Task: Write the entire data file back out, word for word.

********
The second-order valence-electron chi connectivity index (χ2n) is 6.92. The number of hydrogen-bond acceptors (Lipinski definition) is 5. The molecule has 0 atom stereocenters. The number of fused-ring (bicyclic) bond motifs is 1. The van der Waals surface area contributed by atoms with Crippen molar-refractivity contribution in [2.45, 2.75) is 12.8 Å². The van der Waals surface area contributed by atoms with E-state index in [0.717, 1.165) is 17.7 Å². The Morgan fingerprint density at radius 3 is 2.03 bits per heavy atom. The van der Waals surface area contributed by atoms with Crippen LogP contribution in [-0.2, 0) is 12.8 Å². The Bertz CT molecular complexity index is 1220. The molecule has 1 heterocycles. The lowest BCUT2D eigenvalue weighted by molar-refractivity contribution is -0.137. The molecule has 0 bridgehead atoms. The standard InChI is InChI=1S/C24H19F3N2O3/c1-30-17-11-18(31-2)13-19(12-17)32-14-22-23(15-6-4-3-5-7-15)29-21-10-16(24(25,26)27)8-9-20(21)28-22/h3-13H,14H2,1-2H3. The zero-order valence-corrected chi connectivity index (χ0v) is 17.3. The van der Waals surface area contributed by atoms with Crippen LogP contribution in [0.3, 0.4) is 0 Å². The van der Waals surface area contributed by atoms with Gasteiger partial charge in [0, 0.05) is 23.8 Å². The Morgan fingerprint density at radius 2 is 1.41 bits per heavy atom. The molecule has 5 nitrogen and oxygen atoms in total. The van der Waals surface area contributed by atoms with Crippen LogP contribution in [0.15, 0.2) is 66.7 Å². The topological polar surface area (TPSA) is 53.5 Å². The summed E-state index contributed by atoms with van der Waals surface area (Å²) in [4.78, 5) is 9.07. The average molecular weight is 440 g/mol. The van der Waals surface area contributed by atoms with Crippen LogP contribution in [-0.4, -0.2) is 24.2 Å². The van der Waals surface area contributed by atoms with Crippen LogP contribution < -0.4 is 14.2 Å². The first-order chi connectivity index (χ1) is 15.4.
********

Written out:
The second-order valence-electron chi connectivity index (χ2n) is 6.92. The number of hydrogen-bond acceptors (Lipinski definition) is 5. The molecule has 0 atom stereocenters. The number of fused-ring (bicyclic) bond motifs is 1. The van der Waals surface area contributed by atoms with Crippen molar-refractivity contribution in [2.45, 2.75) is 12.8 Å². The van der Waals surface area contributed by atoms with E-state index in [0.717, 1.165) is 17.7 Å². The Morgan fingerprint density at radius 3 is 2.03 bits per heavy atom. The van der Waals surface area contributed by atoms with Crippen LogP contribution in [-0.2, 0) is 12.8 Å². The Bertz CT molecular complexity index is 1220. The molecule has 1 heterocycles. The lowest BCUT2D eigenvalue weighted by molar-refractivity contribution is -0.137. The molecule has 0 bridgehead atoms. The standard InChI is InChI=1S/C24H19F3N2O3/c1-30-17-11-18(31-2)13-19(12-17)32-14-22-23(15-6-4-3-5-7-15)29-21-10-16(24(25,26)27)8-9-20(21)28-22/h3-13H,14H2,1-2H3. The zero-order valence-corrected chi connectivity index (χ0v) is 17.3. The van der Waals surface area contributed by atoms with Crippen LogP contribution in [0.3, 0.4) is 0 Å². The van der Waals surface area contributed by atoms with Gasteiger partial charge in [0, 0.05) is 23.8 Å². The Morgan fingerprint density at radius 2 is 1.41 bits per heavy atom. The molecule has 5 nitrogen and oxygen atoms in total. The van der Waals surface area contributed by atoms with Crippen LogP contribution in [0.15, 0.2) is 66.7 Å². The topological polar surface area (TPSA) is 53.5 Å². The summed E-state index contributed by atoms with van der Waals surface area (Å²) in [4.78, 5) is 9.07. The average molecular weight is 440 g/mol. The van der Waals surface area contributed by atoms with Crippen LogP contribution in [-0.4, -0.2) is 24.2 Å². The van der Waals surface area contributed by atoms with Crippen LogP contribution < -0.4 is 14.2 Å². The first-order chi connectivity index (χ1) is 15.4.